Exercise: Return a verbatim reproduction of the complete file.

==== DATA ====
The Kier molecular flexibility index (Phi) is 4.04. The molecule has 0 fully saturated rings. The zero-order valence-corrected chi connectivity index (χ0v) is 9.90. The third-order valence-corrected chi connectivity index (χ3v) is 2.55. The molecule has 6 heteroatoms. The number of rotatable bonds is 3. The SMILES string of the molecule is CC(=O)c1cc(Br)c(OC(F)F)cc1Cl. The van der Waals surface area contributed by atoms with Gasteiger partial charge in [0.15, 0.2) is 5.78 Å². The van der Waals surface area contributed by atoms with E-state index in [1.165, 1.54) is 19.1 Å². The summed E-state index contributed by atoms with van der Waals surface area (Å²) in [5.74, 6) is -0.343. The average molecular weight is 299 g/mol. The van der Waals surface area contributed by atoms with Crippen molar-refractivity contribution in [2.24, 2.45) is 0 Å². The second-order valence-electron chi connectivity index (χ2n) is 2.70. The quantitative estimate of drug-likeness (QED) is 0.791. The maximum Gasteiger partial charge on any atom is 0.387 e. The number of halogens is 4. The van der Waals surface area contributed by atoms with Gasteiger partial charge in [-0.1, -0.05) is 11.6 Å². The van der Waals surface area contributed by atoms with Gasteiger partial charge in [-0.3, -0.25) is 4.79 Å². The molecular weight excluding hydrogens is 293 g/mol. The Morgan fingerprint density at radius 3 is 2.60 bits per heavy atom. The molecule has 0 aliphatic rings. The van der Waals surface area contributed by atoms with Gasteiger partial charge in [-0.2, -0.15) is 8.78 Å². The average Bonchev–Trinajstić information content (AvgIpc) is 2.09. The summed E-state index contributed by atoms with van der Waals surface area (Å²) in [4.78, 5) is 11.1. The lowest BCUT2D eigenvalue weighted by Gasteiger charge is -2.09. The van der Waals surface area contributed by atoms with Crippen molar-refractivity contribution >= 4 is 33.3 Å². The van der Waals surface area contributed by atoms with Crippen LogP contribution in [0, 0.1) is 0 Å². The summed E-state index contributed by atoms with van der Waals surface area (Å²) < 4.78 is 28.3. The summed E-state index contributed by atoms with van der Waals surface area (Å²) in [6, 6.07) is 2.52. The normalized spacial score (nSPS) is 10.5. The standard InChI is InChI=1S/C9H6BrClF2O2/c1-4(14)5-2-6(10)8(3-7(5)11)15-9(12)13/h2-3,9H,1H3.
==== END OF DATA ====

The Kier molecular flexibility index (Phi) is 4.04. The molecule has 0 fully saturated rings. The zero-order valence-corrected chi connectivity index (χ0v) is 9.90. The third-order valence-corrected chi connectivity index (χ3v) is 2.55. The molecule has 6 heteroatoms. The number of rotatable bonds is 3. The SMILES string of the molecule is CC(=O)c1cc(Br)c(OC(F)F)cc1Cl. The van der Waals surface area contributed by atoms with Gasteiger partial charge in [0.15, 0.2) is 5.78 Å². The van der Waals surface area contributed by atoms with E-state index in [1.165, 1.54) is 19.1 Å². The summed E-state index contributed by atoms with van der Waals surface area (Å²) in [5.74, 6) is -0.343. The average molecular weight is 299 g/mol. The van der Waals surface area contributed by atoms with Crippen molar-refractivity contribution in [2.24, 2.45) is 0 Å². The second-order valence-electron chi connectivity index (χ2n) is 2.70. The quantitative estimate of drug-likeness (QED) is 0.791. The maximum Gasteiger partial charge on any atom is 0.387 e. The number of halogens is 4. The van der Waals surface area contributed by atoms with Gasteiger partial charge in [-0.1, -0.05) is 11.6 Å². The van der Waals surface area contributed by atoms with Gasteiger partial charge in [-0.3, -0.25) is 4.79 Å². The molecular weight excluding hydrogens is 293 g/mol. The Morgan fingerprint density at radius 3 is 2.60 bits per heavy atom. The molecule has 0 aliphatic rings. The van der Waals surface area contributed by atoms with Gasteiger partial charge in [-0.2, -0.15) is 8.78 Å². The average Bonchev–Trinajstić information content (AvgIpc) is 2.09. The summed E-state index contributed by atoms with van der Waals surface area (Å²) in [4.78, 5) is 11.1. The lowest BCUT2D eigenvalue weighted by Gasteiger charge is -2.09. The van der Waals surface area contributed by atoms with Crippen molar-refractivity contribution >= 4 is 33.3 Å². The van der Waals surface area contributed by atoms with Crippen LogP contribution in [0, 0.1) is 0 Å². The summed E-state index contributed by atoms with van der Waals surface area (Å²) < 4.78 is 28.3. The summed E-state index contributed by atoms with van der Waals surface area (Å²) in [6, 6.07) is 2.52. The normalized spacial score (nSPS) is 10.5. The standard InChI is InChI=1S/C9H6BrClF2O2/c1-4(14)5-2-6(10)8(3-7(5)11)15-9(12)13/h2-3,9H,1H3.